Your thoughts?



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16 thoughts on “STOPP (Stop Planned Parenthood) is Accusing the Abortion Rights Group of Fraud

  1. I’m not a fan of Planned Parenthood. I think they do a number of great things that help out low-income women, but I can’t support that if it also supports abortions.

    But there’s no reason for paranoia. Give me a break.

    As for well-read publications publishing junk, this happens all the time, and it’s junk on all sides of the political spectrum.

    • So feel absolutely free to smack me down and stomp on my head for asking but why are you against abortion? I have no intention of arguing and trying to change your mind but I’m always curious as to peoples reasons.

      • I see no reason that you should be stomped on for simply asking a reasonable question. I can always decline to answer. I too don’t want to get into the whole debate here, but don’t mind just explaining.
        My opposition to abortion stems from two beliefs. That killing innocents is wrong, and that life exists before birth. I believe that life begins at conception, or at the very least, I am willing to give the benefit of the doubt to life beginning at conception.
        I would be happy to explain this more fully, but it’s kinda long, so I’ll bother only if you were interested.

        I think an accidental pregnancy is tragic. As a female who does not want children, it’s a terrifying thought for me. I understand why women desire abortion.
        But I believe that there are two people involved, and when rights clash, I think a hierarchy must form. For me, the right to life is at the top – everything else comes afterwards. So if both have the right to life, then the only time the life of the baby could justly end is when it threatens the life of the mother. Otherwise, some of the rights of the mother are suspended, to provide for another’s life.
        Yes, it’s the woman’s body. But it’s also the baby’s body. Both matter.

        If something doesn’t make sense, or you are curious about my reasoning for something, or you think I’m missing something, I’m open to discussion. But I won’t get into a debate on this one. There’s enough of that in the archives. :)

        • Kai, With your beliefs, and as you stated the desire to never have children, how do you think you would handle an unwanted pregnancy? No judgements from me, just curious.

          After my second one, I had my tubes tied. I knew that I was done regardless of what my mate wanted. (he didn’t object, but I would have done so anyway.)

        • Horror. Depression. Then hopefully resolution. And then adoption with best wishes for a life with parents who love and desire children.

          As I am now marrying a man who is on board with my no-kids plan, we are weighing our options for permanent anti-baby fixes.
          If I end up looking to tie my tubes and get refused as came up in stories before, you’ll hear about it here. :)

        • I do admire your beliefs and honesty. I would also tend to say that after talking with you any doctor would be a fool not to adhere to your wishes. You always give a logical argument that would be hard for any professional to ignore.

        • I have a feeling if Kai ever decided to have children she’d adopt anyway. Maybe the doctor would listen to that.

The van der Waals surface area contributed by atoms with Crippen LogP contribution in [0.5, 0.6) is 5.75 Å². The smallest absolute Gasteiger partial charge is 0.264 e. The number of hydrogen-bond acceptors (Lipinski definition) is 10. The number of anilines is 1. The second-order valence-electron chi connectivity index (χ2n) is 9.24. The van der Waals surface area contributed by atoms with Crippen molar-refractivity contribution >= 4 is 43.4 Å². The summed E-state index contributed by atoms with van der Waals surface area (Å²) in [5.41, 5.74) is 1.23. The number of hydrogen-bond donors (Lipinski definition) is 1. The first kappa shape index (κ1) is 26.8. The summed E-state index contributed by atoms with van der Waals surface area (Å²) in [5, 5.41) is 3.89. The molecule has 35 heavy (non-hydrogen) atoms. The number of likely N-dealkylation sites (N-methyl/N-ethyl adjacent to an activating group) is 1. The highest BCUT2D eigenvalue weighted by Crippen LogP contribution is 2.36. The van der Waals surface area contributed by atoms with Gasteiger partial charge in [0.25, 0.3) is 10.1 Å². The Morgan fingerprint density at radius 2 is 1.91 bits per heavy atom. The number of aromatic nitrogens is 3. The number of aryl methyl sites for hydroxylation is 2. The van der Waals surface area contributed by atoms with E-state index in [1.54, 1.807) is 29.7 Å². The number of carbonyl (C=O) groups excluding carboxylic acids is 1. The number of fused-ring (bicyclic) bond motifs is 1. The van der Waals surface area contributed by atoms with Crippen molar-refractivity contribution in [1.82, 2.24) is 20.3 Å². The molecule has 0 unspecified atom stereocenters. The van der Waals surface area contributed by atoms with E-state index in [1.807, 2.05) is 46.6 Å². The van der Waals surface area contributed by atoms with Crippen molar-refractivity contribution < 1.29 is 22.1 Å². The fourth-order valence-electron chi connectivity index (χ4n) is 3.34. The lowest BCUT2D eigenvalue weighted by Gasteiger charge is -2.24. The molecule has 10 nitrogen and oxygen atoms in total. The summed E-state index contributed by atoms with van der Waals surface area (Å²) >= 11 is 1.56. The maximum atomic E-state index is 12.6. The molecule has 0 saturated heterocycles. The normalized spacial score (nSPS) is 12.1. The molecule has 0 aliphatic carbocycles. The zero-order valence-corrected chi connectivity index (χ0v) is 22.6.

• Yeah. While I can maybe imagine that there’s a remote possibility of changing my mind about wanting to raise a child, I can’t possibly imagine changing my mind about pregnancy. The whole thing just seems like a horror movie.
          But then, the fact that every nature vs nurture study I see keeps coming up more and more on the nature side of things concerns me.
          All in all, I think I’d not make an excellent mother, and will stick with the aunt-plan. :)

          Thanks. It’s always nice to be able to have a simple discussion about a loaded topic with people respecting different views.

  2. The writer is an obvious nut.

    I’d like to say “why be an alarmist”, but the sad truth is that there are plenty of poorly informed people out there that will take this to be irrefutably true because of it being published in The Washington Times. It will be cited over and over again.

    Shame on them. They have no integrity in my eyes.

      • They all tend to slant. I do look for variety. I generally start with the New York Times, then The Washington Post, The London Times, The Irish Times and work in a couple of the news magazines.

        Somewhere in this, I can generally balance the truth.

        What I object to is the editor allowing this sort of nonsense. Don’t they read what they print? Shouldn’t they make the writers be accountable and follow editorial policy?

  3. I really have trouble giving this abortion-paranoid author any credit. Perhaps she had an abortion at 15 and is projecting…

  4. Everyone I know has gone to planned parenthood at some point or another, none for abortions
    I’m a starving student and have been for years
    They give free STD testing, free birth control if you can’t afford it, free pregnancy tests, free examinations, free Plan B and have been a place for me and my friends to go when we don’t have insurance and aren’t in school, and just an enormous comfort at all times.
    I seriously can’t think of a bad thing to say about them.

  5. Did you know that over 100 billion babies are aborted each second? And that sometimes babies are put back into the womb just to be aborted again.

  6. Pingback: Birth Control Pill to be Available Over the Counter? – Zelda Lily, Feminism in a Bra